It is a little early in the piece to be announcing a
candidacy for the United States presidential election in 2012,
but several commentators have suggested this is precisely what
Sarah Palin did in delivering the closing address to the Tea
Party convention in Nashville, Tennessee, last Saturday night.
At the very least, it was a reminder to Americans
that the Alaskan comet is firing again, having blazed
brightly in the political firmament of the last presidential
campaign as running mate to Republican contender John McCain,
before burning out amid recriminations over Team McCain
micromanagement, the cost of her clothing allowance, and a
clutch of revealing and electorally damaging media
Reading the tea leaves in the convention's wake, it is
evident the former governor of Alaska has not retreated to
Wasilla and dug herself a snow cave in which to sulk and view
Russia, and other more insidious American enemies, from afar.
She has returned to the fray with her recently published,
best-selling memoirs Going Rogue: An American Life, and is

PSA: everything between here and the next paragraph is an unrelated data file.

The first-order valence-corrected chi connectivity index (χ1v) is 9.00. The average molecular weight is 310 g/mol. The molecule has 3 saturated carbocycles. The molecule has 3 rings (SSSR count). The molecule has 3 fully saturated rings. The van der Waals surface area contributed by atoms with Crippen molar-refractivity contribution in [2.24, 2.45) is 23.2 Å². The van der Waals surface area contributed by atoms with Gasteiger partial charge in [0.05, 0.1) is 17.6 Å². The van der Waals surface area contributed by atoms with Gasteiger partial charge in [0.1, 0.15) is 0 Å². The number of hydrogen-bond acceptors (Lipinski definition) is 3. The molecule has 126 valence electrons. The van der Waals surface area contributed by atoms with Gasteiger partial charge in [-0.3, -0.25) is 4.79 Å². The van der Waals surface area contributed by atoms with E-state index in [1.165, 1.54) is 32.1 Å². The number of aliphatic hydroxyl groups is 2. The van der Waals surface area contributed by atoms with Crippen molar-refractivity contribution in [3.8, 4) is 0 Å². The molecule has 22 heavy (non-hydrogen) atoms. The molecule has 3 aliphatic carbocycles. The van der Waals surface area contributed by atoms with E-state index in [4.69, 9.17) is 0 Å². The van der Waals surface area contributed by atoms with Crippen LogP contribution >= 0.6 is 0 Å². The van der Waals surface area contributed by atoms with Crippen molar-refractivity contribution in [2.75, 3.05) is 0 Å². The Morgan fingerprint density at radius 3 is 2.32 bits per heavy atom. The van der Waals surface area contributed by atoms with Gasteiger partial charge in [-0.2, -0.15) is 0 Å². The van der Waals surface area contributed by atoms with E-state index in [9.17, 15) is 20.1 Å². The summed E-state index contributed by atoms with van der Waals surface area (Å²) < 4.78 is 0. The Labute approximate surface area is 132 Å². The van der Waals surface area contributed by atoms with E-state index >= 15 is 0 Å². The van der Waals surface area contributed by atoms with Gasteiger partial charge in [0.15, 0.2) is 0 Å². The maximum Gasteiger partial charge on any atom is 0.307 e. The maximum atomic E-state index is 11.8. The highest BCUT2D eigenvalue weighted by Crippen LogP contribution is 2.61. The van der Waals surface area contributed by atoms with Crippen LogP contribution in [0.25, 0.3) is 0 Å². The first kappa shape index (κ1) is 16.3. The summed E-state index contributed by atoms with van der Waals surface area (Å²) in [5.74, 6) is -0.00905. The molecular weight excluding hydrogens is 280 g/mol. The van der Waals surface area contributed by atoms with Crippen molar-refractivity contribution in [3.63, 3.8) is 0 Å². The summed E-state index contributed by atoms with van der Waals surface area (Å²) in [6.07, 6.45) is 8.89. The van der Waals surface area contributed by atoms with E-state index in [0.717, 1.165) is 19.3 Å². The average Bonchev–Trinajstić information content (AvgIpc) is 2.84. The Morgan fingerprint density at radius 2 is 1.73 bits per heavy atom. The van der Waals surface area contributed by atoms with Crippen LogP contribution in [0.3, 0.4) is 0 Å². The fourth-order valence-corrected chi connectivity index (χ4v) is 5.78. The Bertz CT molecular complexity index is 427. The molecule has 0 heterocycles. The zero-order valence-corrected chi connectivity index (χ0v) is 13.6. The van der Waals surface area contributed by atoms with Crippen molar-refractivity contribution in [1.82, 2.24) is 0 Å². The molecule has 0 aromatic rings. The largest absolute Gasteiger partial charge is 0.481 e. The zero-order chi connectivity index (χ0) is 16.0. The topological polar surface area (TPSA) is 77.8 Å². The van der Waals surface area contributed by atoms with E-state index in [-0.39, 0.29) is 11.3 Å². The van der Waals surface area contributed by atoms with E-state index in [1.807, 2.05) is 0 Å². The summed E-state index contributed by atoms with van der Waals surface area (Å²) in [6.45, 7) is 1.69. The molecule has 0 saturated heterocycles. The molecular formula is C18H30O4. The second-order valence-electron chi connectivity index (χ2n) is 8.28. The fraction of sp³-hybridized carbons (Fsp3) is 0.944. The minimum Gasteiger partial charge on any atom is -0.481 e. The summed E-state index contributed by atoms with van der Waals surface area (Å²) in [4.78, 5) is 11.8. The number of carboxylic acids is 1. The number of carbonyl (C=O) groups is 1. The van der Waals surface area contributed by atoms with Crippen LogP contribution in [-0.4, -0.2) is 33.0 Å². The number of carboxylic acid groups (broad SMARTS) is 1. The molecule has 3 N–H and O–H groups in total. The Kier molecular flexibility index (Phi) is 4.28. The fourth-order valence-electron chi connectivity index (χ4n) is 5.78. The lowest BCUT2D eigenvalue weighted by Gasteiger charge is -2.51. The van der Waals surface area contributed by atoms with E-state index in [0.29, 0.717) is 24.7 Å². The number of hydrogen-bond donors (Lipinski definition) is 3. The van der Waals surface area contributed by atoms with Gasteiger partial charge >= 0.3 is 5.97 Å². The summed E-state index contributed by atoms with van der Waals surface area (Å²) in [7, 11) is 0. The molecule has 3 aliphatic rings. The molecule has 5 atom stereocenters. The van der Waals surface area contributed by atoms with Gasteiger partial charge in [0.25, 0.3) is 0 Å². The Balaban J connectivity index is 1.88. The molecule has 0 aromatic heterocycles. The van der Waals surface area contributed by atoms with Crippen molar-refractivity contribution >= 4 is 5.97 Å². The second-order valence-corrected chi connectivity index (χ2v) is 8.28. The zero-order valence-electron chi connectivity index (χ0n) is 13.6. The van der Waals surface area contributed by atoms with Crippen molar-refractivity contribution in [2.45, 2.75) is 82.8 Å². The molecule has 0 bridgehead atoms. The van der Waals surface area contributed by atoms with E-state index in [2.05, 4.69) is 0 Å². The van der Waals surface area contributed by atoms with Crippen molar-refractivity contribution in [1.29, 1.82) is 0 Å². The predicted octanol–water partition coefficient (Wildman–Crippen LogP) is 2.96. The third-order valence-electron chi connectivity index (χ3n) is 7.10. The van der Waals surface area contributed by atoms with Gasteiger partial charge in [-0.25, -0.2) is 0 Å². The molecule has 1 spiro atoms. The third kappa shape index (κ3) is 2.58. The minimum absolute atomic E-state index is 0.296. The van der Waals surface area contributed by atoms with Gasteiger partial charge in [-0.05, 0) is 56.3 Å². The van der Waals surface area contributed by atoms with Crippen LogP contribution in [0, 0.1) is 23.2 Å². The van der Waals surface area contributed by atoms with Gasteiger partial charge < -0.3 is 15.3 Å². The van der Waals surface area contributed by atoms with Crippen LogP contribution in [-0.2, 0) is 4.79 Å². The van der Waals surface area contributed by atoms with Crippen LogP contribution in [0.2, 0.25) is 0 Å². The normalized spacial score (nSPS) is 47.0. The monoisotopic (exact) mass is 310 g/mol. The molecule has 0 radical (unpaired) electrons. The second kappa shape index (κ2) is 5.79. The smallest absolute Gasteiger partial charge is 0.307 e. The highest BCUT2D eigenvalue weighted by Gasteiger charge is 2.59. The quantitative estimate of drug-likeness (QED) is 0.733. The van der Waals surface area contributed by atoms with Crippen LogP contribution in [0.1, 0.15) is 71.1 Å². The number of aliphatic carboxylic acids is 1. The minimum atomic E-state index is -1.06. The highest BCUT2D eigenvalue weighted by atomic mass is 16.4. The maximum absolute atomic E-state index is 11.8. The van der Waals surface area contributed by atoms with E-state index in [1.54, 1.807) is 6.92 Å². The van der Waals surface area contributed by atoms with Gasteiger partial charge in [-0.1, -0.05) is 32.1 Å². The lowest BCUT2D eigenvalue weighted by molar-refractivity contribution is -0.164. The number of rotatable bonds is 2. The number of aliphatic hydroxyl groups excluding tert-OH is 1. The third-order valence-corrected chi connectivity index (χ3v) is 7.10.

building an expanding platform, particularly among the white
middle-classes of middle America.
Her popularity is as baffling as it is perhaps frightening to
liberal intellectuals, Democrats - and, some suggest - to
old-school Republicans whose most fervent wish is to retake
the White House in 2012 and who fear her potentially divisive
influence on the party.
Part of the angst derives from Mrs Palin's audience at the
weekend - the so-called Tea Party movement.
A loose amalgam of climate sceptics, religious
fundamentalists, "birthers" (who claim Barack Obama is not an
American), pro-lifers, anti-intellectuals, and tax-hating
small-government activists, it takes its name from the Boston
Tea Party of the 18th century in which American colonists
opposed British taxation.
A self-styled "silent majority", it considers itself the true
descendant and moral heir of the revolutionary spirit that
sent the British packing in the War of Independence.
Only now, the enemy is within.
It proclaims itself a "bottom-up" movement and relies heavily
on viral internet activism to spread its message and attract
Writing in the London Observer, columnist Joe Queenan
described it thus: "An 18th-century political movement is
using 21st-century technology to persuade America to return
to its bedrock 19th-century values.
The 20th century - income taxes, going off the gold standard,
abortion, hip-hop - was a mistake."By various accounts, Mrs
Palin's speech was a rousing but initially
As is almost obligatory on such occasions, she ran the old
standards, "hope" and "change", up the flagpole and saluted
them with references to "common sense conservative
But it was during the unscripted question and answer session
afterwards that she was most forthcoming.